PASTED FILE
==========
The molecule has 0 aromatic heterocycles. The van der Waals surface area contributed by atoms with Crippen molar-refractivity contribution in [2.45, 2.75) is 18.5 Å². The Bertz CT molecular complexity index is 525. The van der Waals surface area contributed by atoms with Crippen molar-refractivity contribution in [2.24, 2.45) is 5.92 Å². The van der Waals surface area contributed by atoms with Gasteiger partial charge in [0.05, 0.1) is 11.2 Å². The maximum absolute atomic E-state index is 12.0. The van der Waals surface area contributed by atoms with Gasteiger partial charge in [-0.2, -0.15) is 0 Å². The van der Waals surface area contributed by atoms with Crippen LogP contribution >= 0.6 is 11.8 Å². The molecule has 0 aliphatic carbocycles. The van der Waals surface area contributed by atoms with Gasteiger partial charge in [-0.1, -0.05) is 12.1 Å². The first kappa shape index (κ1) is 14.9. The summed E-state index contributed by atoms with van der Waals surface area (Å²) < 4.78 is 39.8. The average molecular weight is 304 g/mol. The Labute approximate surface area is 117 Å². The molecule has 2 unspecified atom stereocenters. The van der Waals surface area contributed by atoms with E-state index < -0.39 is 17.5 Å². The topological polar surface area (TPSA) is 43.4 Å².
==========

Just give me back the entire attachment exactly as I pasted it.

The molecule has 0 aromatic heterocycles. The van der Waals surface area contributed by atoms with Crippen molar-refractivity contribution in [2.45, 2.75) is 18.5 Å². The Bertz CT molecular complexity index is 525. The van der Waals surface area contributed by atoms with Crippen molar-refractivity contribution in [2.24, 2.45) is 5.92 Å². The van der Waals surface area contributed by atoms with Gasteiger partial charge in [0.05, 0.1) is 11.2 Å². The maximum absolute atomic E-state index is 12.0. The van der Waals surface area contributed by atoms with Gasteiger partial charge in [-0.2, -0.15) is 0 Å². The van der Waals surface area contributed by atoms with Crippen LogP contribution >= 0.6 is 11.8 Å². The molecule has 0 aliphatic carbocycles. The van der Waals surface area contributed by atoms with Gasteiger partial charge in [-0.1, -0.05) is 12.1 Å². The first kappa shape index (κ1) is 14.9. The summed E-state index contributed by atoms with van der Waals surface area (Å²) < 4.78 is 39.8. The average molecular weight is 304 g/mol. The Labute approximate surface area is 117 Å². The molecule has 2 unspecified atom stereocenters. The van der Waals surface area contributed by atoms with E-state index < -0.39 is 17.5 Å². The topological polar surface area (TPSA) is 43.4 Å².